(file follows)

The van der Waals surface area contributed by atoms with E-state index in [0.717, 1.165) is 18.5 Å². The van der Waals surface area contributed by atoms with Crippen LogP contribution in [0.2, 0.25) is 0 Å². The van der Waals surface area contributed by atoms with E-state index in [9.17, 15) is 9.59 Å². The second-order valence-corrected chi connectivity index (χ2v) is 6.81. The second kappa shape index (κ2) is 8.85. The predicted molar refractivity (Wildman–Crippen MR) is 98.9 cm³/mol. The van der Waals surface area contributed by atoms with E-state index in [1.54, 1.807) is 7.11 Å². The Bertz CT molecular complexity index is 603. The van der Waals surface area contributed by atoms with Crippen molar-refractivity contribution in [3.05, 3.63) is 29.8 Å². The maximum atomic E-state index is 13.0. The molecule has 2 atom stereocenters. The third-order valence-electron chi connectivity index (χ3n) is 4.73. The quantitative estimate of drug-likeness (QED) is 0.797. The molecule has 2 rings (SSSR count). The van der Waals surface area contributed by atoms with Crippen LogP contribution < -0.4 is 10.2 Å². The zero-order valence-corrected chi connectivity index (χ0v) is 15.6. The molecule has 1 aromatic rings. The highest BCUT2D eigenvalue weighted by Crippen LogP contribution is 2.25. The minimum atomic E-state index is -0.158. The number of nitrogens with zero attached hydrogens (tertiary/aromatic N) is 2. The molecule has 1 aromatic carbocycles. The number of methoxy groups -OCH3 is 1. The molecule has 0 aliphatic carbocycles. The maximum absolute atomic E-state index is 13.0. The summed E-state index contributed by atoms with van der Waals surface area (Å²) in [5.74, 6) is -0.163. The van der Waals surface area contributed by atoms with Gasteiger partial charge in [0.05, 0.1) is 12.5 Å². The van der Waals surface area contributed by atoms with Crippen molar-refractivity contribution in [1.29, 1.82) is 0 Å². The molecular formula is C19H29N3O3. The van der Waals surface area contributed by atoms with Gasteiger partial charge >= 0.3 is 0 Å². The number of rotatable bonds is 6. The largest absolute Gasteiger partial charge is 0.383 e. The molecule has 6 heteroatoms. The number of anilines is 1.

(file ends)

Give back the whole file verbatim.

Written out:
The van der Waals surface area contributed by atoms with E-state index in [0.717, 1.165) is 18.5 Å². The van der Waals surface area contributed by atoms with Crippen LogP contribution in [0.2, 0.25) is 0 Å². The van der Waals surface area contributed by atoms with E-state index in [9.17, 15) is 9.59 Å². The second-order valence-corrected chi connectivity index (χ2v) is 6.81. The second kappa shape index (κ2) is 8.85. The predicted molar refractivity (Wildman–Crippen MR) is 98.9 cm³/mol. The van der Waals surface area contributed by atoms with E-state index in [1.54, 1.807) is 7.11 Å². The Bertz CT molecular complexity index is 603. The van der Waals surface area contributed by atoms with Crippen molar-refractivity contribution in [3.05, 3.63) is 29.8 Å². The maximum atomic E-state index is 13.0. The molecule has 2 atom stereocenters. The third-order valence-electron chi connectivity index (χ3n) is 4.73. The quantitative estimate of drug-likeness (QED) is 0.797. The molecule has 2 rings (SSSR count). The van der Waals surface area contributed by atoms with Crippen LogP contribution < -0.4 is 10.2 Å². The zero-order valence-corrected chi connectivity index (χ0v) is 15.6. The molecule has 1 aromatic rings. The highest BCUT2D eigenvalue weighted by Crippen LogP contribution is 2.25. The minimum atomic E-state index is -0.158. The number of nitrogens with zero attached hydrogens (tertiary/aromatic N) is 2. The molecule has 1 aromatic carbocycles. The number of methoxy groups -OCH3 is 1. The molecule has 0 aliphatic carbocycles. The maximum absolute atomic E-state index is 13.0. The summed E-state index contributed by atoms with van der Waals surface area (Å²) in [5.74, 6) is -0.163. The van der Waals surface area contributed by atoms with Gasteiger partial charge in [0.05, 0.1) is 12.5 Å². The van der Waals surface area contributed by atoms with Crippen molar-refractivity contribution in [1.29, 1.82) is 0 Å². The molecular formula is C19H29N3O3. The van der Waals surface area contributed by atoms with Gasteiger partial charge >= 0.3 is 0 Å². The number of rotatable bonds is 6. The largest absolute Gasteiger partial charge is 0.383 e. The molecule has 6 heteroatoms. The number of anilines is 1.